The Royal Palm Beach Village Council approved the installation of free charging stations on village property at a meeting on Thursday, June 17.
Councilwoman Selena Samios pulled the item from the consent agenda to ask about the conditions of the agreement with Florida Power & Light.
“Does this mean that it’s open to the public?” Samios asked Village Manager Ray Liggins, and Liggins said that they would be.
“This is about charging stations for electric vehicles,” Liggins said. “This agreement is only for the Village Hall property. When we designed the building, which went out to bid last week, this provides the infrastructure to support that. FPL puts it in at no cost. It’s a seven-year agreement that can be extended for three one-year terms up to 10 years. For them to put it in, we have to agree to supply the power for it, and we will do it as part of the power agreement for Village Hall.”
Liggins explained that electric vehicles are alternative options for drivers now, and it is anticipated that their use will be greater as their price goes down.
“It’s expensive right now, but I think sometime in the future, they say by 2040, most cars are going to be electric,” he said. “This helps that transition.”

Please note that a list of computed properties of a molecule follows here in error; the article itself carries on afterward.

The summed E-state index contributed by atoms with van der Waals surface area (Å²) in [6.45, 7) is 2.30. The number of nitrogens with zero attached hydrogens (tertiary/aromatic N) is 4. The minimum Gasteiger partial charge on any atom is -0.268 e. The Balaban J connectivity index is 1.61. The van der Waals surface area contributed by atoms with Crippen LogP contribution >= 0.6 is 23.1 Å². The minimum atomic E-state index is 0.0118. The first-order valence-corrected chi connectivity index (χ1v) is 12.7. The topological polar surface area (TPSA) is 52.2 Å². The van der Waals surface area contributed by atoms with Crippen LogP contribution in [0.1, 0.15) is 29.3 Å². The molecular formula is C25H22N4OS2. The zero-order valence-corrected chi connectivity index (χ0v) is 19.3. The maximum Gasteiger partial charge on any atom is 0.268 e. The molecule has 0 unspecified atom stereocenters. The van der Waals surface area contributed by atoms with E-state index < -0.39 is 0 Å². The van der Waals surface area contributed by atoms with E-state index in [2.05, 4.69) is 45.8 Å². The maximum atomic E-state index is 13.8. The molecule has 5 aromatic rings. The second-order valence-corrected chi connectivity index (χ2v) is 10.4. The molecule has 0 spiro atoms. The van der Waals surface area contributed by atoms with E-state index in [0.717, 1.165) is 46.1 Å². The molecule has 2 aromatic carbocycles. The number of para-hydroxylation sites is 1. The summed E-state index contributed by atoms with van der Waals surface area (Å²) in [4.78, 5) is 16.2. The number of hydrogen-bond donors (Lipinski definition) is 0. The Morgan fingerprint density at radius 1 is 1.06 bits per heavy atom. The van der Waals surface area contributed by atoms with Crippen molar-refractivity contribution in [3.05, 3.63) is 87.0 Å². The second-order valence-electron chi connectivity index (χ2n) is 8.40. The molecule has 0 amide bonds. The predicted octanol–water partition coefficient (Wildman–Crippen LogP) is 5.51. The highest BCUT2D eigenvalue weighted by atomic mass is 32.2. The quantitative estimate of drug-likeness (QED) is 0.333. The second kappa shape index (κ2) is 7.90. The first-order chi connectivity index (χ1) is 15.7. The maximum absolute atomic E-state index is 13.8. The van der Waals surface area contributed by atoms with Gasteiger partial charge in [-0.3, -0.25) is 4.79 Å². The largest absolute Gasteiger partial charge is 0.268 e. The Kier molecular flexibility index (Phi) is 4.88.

He explained that about six months ago, the village approved an ordinance laying out conditions of approval for the installation of charging stations on private and commercial property. At its last strategic planning session, the council had discussed in reference to the potential loss of gas tax revenue as more people switch to electric vehicles.
“We do get franchise fees and utility taxes from the sale of power,” Liggins noted. “If 25 percent of the vehicles in Royal Palm Beach went electric, that does make up for the loss of revenue from gas taxes, so it’s not a loss for us as we transition to electric vehicles.”
He said it would be to the village’s advantage to support making that transition more quickly, which will be better for the environment and traffic.
“In that process of converting, anything we can do to make it go quicker is not a bad thing,” Liggins said. “That’s why we’re recommending you do it.”
Samios clarified that the village does not have to pay for the installation, which is free for the public to use.
“While they’re here, they can use the charging station?” Samios asked.
“That’s correct,” Liggins said. “My guess is that somewhere in the period of this agreement, our code enforcement and inspection vehicles will be replaced with electric vehicles.”
“So, we’re entering the path of transition,” Mayor Fred Pinto said. “This is a way of moving that transition forward. We’ll see what happens when we get down the road.”
Samios made a motion to approve the agreement, which carried 5-0.